Group GroupExhibition, Exhibition,Main MainGallery Gallery June June55––30, 30,2015 2015 Join us for the opening, Friday, June 5th, Join us for the opening, Friday, June 5th, 5-7 pm at 652 Canyon Road 5-7 pm at 652 Canyon Road


siLver sun GaLLery, 656 Canyon Rd., Santa Fe. 983-8743. Finding Color in the Land: paintings by Lee MacLeod based on plein air sketches. 5-7 pm. WiLLiaM sieGaL GaLLery, 540 S. Guadalupe St., Santa Fe. 820-3300. Vokoun—Linear Functions: new works by John Vokoun. 5-7 pm. SATURDAY, JUNE 27

arT shaCK, 2833 State Hwy. 14, Madrid. 505660-2923. Nubes Viajeras (Roaming Clouds): Mexican realist paintings by Jade Leyva and Armando Adrian López. 4-7 pm.

activities, musicians, art, and fine crafts. Sun., June 7, 9:30 am-3:30 pm. CurrenTs inTernaTionaL neW MeDia FesTivaL, Santa Fe. Fri., June 12 through Sun., June 28. Full schedule and venue info: CurrenTs, Santa Fe. New (+ Old) Media— Restoration, Preservation, Archiving and Access Access: invitational working meeting, special public symposium, and screening as part of the festival. Thurs., June 25 through Sat., June 27. Details:


arT house, ThoMa FounDaTion, 231 Delgado St., Santa Fe. 995-0231. Luminous Flux: innovative computer, digital, interactive, video, and electroluminescent art. Ongoing: Thurs.-Sat., 10 am-5 pm. arTsCraWL, Alb. Citywide, self-guided arts tour: Fri., June 5, 5-8 pm. Artful Saturday along Route 66: Sat., June 20. Create your own tour: CCa CineMaTheQue LoBBy GaLLery, 1050 Old Pecos Tr., Santa Fe. 982-1338. Mending the World through a Dream: installation of painting and video by Derek Chan. Through Sun., July 5. ChiarosCuro ConTeMporary arT, 558 Canyon Rd., Santa Fe. 992-0711. John Garrett— New Works: mixed-media wall sculptures and a site-specific installation. Through Sat., June 20. CorraLes soCieTy oF arTisTs, La Entrada Park, Corrales. Art in the Park: children’s

CurrenTs WorKshops, Santa Fe. Thinking and Writing About New Media Art—Art and Technology in Collaboration Collaboration: Wed., June 10, Sat., and Sun., June 13-14. Projection Mapping for Everyone: Sat., June 20, 1-3 pm. Controlling VJ Software with Ableton Live Live: Sat., June 20, 3:30-5 pm. Info and registration: DaviD riCharD GaLLery, 544 S. Guadalupe St. Santa Fe. 983-9555. Eden Turned on its Side: Photosynthesis, Part II: II the second presentation by Meridel Rubenstein that focuses on intersections of nature and culture in relationship to ecological and social imbalance. Through Sun., June 21. DaviD riCharD GaLLery, 544 S. Guadalupe St. Santa Fe. 983-9555. Op Infinitum—The Responsive Eye Fifty Years After American Op Art 60s second presentation in a four-part In The 60s: series that critically reviews and reconsiders The Eye Responsive Eye—the seminal Op Art exhibition organized by William C. Seitz at the Museum of Modern Art in 1965. Through Mon., July 6. enCausTiC arT insTiTuTe, 632 Agua Fria St.,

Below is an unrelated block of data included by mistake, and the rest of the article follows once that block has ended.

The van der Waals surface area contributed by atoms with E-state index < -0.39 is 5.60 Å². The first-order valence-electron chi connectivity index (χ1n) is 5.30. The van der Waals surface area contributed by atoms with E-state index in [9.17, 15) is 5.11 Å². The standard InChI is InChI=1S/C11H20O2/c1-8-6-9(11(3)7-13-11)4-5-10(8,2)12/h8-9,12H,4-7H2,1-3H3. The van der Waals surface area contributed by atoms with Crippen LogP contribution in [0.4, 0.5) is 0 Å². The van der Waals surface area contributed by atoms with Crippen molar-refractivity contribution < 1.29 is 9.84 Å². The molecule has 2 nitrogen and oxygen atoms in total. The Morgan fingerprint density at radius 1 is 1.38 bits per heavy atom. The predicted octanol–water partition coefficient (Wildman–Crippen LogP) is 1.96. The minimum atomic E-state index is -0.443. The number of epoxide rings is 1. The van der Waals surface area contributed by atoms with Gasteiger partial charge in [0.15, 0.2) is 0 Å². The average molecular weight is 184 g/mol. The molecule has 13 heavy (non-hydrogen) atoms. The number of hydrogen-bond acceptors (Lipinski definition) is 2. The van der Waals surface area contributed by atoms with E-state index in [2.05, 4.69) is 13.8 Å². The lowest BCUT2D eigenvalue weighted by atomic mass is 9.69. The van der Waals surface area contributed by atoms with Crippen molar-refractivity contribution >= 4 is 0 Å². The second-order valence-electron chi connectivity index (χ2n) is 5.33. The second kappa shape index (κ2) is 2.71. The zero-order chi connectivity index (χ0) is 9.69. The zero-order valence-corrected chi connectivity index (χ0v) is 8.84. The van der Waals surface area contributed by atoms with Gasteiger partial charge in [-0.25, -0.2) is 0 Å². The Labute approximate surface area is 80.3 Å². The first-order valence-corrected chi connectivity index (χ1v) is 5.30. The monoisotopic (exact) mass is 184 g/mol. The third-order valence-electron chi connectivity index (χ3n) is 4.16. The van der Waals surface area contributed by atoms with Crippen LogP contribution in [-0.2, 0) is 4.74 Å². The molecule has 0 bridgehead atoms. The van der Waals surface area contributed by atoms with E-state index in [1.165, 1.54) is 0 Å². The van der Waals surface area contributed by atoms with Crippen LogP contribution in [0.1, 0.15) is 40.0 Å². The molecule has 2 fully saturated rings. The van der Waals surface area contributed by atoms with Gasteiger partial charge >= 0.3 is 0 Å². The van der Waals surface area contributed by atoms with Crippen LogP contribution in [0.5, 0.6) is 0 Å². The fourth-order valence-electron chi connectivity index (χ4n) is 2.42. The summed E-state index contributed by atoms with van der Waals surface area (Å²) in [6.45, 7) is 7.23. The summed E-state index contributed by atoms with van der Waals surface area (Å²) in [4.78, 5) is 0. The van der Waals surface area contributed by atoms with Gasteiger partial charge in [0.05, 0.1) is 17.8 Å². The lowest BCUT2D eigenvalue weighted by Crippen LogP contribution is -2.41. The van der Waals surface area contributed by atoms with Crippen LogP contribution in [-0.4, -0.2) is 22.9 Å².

Santa Fe. 989-3283. Over one hundred fifty encaustic works in a new gallery location. In June, works by Elle MacLaren are featured. Open Wed. through Sun., 11 am-5 pm. GeorGia o’KeeFFe MuseuM, 217 Johnson St., Santa Fe. 946-1000. Line, Color, Composition: works showcasing O’Keeffe’s process, from conceptualization to the finished canvas. Through Sun., Sep. 13. Education & Public Programs in June include: Breakfast with O’Keeffe, O’Keeffe Walks in the American West, Research Center Conversation, Conversation and Opera Makes Sense, among others. Details: GeraLD peTers GaLLery, 1011 Paseo de Peralta, Santa Fe. 954-5700. Albert Paley: solo exhibition of decorative art by the Rochester-based artist. Through Sat., June 13. hiLLsiDe GaLLery, 86-B Old Las Vegas Hwy., Santa Fe. 982-9944. Open-Air Market: painters, jewelry-makers, potters, woodworkers, fabric artists, sculptors, craftspeople, and authors gather to showcase and sell. Fri., June 26, 10 am-4 pm. huLse/WarMan GaLLery, 222 Paseo del Pubelo Norte, Taos. 575-751-7702. Ronald Davis—Unwrapped Davis—Unwrapped: works by Davis from the 1960s, including an unseen resin painting from 1969.